For you formed my inward parts; you wove me in my mother’s womb (Ps 139:13 NASB).
Fade in: Interior–Christian Hospital Delivery Room
A baby’s first cry pierces the air. A cheer rises from the family and medical staff. The doctor confirms, “Yep, he’s got all his toes and fingers. Congratulations, you’re the proud parents of a healthy boy. Don’t break him now.” Laughs all around.
The proud father decries, “I can’t wait to teach him to be the next Michael Jordan.” The mother says, “No, he’s going to be president.” The father, more realistic, “No, I’ll make him a partner in the business. He’ll love it.” And so it begins.
Year after year, studies try to explain the continuing generational exodus of young people leaving the church. All too common reasons given include that the church is judgmental (87 percent), old fashioned (78 percent), too involved with church politics (75 percent) and the list goes on. Some statistics show that as high as 92 percent of Christian teenagers will leave the church and abandon their faith by their 20th birthday, and more than half of these never return.1 But rarely does any survey actually define the undercurrent causing the systemic drift, taking us all off course. Could it be that these reasons are really red herrings that keep us from getting to the heart of the matter?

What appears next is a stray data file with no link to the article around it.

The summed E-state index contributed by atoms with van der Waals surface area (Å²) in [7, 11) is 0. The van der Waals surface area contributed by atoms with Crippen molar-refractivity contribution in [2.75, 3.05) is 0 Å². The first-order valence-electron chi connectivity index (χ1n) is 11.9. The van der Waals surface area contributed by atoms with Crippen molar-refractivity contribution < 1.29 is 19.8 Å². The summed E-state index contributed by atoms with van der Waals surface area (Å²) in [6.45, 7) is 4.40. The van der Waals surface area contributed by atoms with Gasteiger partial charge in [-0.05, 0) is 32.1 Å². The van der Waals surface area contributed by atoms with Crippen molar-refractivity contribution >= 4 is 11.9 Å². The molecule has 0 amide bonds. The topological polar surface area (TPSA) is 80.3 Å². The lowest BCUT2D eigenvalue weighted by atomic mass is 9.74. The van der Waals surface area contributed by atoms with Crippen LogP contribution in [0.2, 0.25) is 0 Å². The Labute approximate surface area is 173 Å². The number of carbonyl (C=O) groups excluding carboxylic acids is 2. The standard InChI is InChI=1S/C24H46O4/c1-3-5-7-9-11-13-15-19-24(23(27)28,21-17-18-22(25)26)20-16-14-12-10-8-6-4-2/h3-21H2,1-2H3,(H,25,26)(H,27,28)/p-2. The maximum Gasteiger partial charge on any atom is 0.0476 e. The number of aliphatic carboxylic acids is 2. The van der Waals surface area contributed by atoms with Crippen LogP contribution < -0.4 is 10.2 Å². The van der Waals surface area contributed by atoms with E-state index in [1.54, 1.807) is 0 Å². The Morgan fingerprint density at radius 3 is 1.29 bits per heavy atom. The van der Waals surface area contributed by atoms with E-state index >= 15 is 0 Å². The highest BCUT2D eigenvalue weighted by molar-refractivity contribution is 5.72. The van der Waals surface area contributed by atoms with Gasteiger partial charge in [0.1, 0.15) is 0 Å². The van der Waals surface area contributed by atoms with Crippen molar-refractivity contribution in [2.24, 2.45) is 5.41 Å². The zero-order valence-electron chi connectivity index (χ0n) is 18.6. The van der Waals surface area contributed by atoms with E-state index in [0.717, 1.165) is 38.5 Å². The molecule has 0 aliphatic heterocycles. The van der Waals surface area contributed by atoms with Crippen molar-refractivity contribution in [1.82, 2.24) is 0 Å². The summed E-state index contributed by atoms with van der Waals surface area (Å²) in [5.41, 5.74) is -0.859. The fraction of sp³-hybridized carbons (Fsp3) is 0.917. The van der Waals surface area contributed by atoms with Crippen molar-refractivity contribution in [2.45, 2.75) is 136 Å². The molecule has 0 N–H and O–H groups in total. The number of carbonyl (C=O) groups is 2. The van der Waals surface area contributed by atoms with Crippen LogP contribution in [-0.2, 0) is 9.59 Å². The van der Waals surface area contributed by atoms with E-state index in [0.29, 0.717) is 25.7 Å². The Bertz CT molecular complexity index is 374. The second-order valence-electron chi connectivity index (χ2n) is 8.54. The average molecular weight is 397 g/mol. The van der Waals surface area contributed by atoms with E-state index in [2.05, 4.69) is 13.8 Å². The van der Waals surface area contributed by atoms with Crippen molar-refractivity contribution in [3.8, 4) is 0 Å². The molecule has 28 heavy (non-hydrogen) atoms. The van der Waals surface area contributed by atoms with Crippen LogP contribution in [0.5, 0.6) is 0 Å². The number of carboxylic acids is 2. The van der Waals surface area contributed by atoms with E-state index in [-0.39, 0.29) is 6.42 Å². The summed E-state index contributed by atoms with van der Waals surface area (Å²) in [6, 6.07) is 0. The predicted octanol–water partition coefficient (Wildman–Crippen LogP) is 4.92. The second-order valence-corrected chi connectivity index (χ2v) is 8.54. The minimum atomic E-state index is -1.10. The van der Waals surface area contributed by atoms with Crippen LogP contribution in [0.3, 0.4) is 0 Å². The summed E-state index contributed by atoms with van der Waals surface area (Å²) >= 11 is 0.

A Biblical sidebar: For it was you who formed my inward parts; you knit me together in my mother’s womb (Ps. 139:13 NRSV), and God, who set me apart before I was born and called me through his grace…(Gal 1:15 NRSV). We have gifts that differ according to the grace given to us (Rm 12:6 NRSV). Do we really believe these precepts? Or do we think they just make for great poetic prose? Are they a salient part of the Master Plan or is the Master Plan just about finality at the end of time? How important are these precepts in the big scheme of life?
How-to books hit the New York Times best seller list by the dozens every year, most recommending surefire ways of finding your path to happiness. This would certainly seem to indicate an insatiable desire to quench the thirst of a large sector of society that leads unfulfilled lives. After all, how many of us are actually living a life where our giftedness is being utilized?
Do you know your area of giftedness? Was your dream nurtured? Or did it get squashed by parents, church family, or the educational system? Questions, questions, questions. Any sporting coach worth his salt after seeing his team fall into a pattern of mistakes will say, “We’ve got to get back to the basic fundamentals of the game.” In the spiritual context that doesn’t mean the good old time religion of 150 years ago; try Genesis 1.
The Creator created us all in His image equally. Yes, equally. An imperfect world doesn’t change this divine core principal. If anything less were true, it would then make the Master Plan a fraud, and it would nullify what King David, the Apostle Paul, and Jesus Christ described as how we are to live. Our Creator intentionally and unabashedly infused in us His most core characteristic—a creative spirit driven by love.
1 Barna Group, http://www.barna.org/topics/faith-spirituality, (November 4, 2009).